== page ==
Instead of letting your kids’ next school vacation zip by in a blur of sleeping, texting, gaming, and hanging with friends, why not do something as a family that they’ll never forget? New England is full of educational attractions for young folks that don’t cost megabucks. Here’s a sampling of ideas to get you started. (Check online to be sure a particular location is appropriate for your kids’ ages.)
The Undersea World
Despite our region’s fishing heritage, many kids have never seen a seal or a sole up close and personal. Two of the nation’s best aquariums are right here in the Northeast: Mystic Aquarium in Mystic, Conn., and New England Aquarium in Boston. Whale-watching excursions also start in mid-spring (for day trips from Maine ports, click here.).
If you haven’t been to Old Sturbridge Village, Sturbridge, Mass., take this chance to see how folks lived here around 1800. Or give your kids a whole new perspective on Moby-Dick by visiting the old seafaring village and historic ships of Mystic Seaport in Mystic, Conn. In Fall River, Mass., Battleship Cove lets your fledgling John Paul Jones clamber through a battleship, submarine, and other real but retired vessels.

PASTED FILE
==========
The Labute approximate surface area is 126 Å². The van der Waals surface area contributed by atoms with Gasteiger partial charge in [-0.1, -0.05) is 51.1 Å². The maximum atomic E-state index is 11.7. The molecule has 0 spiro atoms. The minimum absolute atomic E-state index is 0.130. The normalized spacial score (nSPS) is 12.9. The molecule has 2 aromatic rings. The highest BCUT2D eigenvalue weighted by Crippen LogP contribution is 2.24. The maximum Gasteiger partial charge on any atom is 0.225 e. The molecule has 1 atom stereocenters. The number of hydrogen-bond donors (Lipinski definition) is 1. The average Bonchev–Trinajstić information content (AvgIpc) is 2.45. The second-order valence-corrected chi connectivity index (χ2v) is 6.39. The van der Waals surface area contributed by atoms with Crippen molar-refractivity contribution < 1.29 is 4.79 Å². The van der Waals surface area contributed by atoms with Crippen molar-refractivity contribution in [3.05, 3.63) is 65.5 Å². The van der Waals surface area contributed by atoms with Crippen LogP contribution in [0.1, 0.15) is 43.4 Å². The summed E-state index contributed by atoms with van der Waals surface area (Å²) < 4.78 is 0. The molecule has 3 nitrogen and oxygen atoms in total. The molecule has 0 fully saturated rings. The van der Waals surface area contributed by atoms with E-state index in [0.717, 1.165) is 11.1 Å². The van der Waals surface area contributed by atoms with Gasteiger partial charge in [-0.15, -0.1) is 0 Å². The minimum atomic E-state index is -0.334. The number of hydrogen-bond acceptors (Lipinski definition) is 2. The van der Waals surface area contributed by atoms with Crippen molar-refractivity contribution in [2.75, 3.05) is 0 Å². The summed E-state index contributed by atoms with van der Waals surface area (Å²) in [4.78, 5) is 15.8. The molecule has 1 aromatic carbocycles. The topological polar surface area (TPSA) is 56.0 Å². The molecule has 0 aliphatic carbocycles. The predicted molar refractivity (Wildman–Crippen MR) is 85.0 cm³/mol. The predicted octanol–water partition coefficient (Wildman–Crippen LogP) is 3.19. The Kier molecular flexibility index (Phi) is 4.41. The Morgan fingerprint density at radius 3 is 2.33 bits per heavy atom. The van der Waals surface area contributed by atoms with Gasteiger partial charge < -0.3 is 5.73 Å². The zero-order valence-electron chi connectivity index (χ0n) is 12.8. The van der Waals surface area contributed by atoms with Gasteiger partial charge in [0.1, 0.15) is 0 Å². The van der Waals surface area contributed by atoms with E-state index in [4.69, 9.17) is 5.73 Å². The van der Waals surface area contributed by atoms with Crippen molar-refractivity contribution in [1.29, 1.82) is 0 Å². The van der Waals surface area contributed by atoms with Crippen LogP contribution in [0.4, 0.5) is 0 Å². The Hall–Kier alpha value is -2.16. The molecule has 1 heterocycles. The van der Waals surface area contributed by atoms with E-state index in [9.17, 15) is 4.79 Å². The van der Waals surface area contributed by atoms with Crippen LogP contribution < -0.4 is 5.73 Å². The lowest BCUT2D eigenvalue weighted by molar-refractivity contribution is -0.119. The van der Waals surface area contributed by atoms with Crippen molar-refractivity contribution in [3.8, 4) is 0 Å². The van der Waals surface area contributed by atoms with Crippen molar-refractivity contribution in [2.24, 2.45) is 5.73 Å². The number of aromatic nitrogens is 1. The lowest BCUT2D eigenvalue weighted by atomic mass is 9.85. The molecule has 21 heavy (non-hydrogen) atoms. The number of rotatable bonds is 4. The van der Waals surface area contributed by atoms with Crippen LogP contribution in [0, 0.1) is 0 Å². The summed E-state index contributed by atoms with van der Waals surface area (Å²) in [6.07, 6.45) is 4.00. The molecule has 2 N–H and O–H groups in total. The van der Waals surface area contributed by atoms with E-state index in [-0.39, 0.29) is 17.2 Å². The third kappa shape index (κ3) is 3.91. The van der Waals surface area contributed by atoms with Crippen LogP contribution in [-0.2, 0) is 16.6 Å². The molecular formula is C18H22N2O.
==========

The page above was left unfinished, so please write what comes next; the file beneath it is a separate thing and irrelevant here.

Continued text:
Arts and Sciences
Spark creative genius in your kids with a visit to the Boston Museum of Fine Arts ; the Boston Museum of Science ; the Harvard Museum of Natural History ; or the Museum of Natural History and Planetarium in Providence.
Hiking and Camping
Some New England standouts: Acadia National Park ; Mount Katahdin in Maine’s Baxter State Park ; and Monadnock State Park, Jaffrey, N.H. Or for a different – and awesome – look at nature, stroll with your children in a garden full of free-flying butterflies at the Butterfly Place in Westford, Mass.
Hands-on discovery and exploration features can turn even the most blasé kid into a curious participant. Among the many fine children’s museums in New England are those in Portland and Bangor, Maine ; Boston ; Dover , N.H. ; and Providence . In Worcester, Mass., the EcoTarium is dedicated to interactive exploration of natural and physical sciences and the New England environment.